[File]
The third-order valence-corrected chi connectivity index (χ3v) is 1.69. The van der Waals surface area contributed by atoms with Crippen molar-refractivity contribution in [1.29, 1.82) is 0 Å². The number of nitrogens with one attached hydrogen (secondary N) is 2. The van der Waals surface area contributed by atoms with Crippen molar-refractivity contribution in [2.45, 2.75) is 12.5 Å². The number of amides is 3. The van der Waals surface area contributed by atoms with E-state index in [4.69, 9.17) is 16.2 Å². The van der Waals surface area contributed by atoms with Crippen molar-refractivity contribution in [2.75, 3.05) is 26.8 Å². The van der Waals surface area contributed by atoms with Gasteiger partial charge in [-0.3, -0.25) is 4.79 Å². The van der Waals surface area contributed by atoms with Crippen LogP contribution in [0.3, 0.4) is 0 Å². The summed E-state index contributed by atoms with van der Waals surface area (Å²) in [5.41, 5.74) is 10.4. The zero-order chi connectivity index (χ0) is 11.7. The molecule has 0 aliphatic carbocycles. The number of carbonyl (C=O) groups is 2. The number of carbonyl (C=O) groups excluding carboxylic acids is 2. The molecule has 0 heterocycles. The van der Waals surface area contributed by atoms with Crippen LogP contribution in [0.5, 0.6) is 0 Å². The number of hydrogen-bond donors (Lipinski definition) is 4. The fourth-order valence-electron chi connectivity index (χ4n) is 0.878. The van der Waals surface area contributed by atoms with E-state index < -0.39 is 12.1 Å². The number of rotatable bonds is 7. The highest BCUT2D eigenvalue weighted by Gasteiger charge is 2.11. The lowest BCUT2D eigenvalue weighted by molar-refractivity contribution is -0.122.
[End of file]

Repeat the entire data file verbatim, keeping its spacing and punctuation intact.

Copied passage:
The third-order valence-corrected chi connectivity index (χ3v) is 1.69. The van der Waals surface area contributed by atoms with Crippen molar-refractivity contribution in [1.29, 1.82) is 0 Å². The number of nitrogens with one attached hydrogen (secondary N) is 2. The van der Waals surface area contributed by atoms with Crippen molar-refractivity contribution in [2.45, 2.75) is 12.5 Å². The number of amides is 3. The van der Waals surface area contributed by atoms with E-state index in [4.69, 9.17) is 16.2 Å². The van der Waals surface area contributed by atoms with Crippen molar-refractivity contribution in [2.75, 3.05) is 26.8 Å². The van der Waals surface area contributed by atoms with Gasteiger partial charge in [-0.3, -0.25) is 4.79 Å². The van der Waals surface area contributed by atoms with Crippen LogP contribution in [0.3, 0.4) is 0 Å². The summed E-state index contributed by atoms with van der Waals surface area (Å²) in [5.41, 5.74) is 10.4. The zero-order chi connectivity index (χ0) is 11.7. The molecule has 0 aliphatic carbocycles. The number of carbonyl (C=O) groups is 2. The number of carbonyl (C=O) groups excluding carboxylic acids is 2. The molecule has 0 heterocycles. The van der Waals surface area contributed by atoms with Crippen LogP contribution in [0.5, 0.6) is 0 Å². The number of hydrogen-bond donors (Lipinski definition) is 4. The fourth-order valence-electron chi connectivity index (χ4n) is 0.878. The van der Waals surface area contributed by atoms with E-state index < -0.39 is 12.1 Å². The number of rotatable bonds is 7. The highest BCUT2D eigenvalue weighted by Gasteiger charge is 2.11. The lowest BCUT2D eigenvalue weighted by molar-refractivity contribution is -0.122.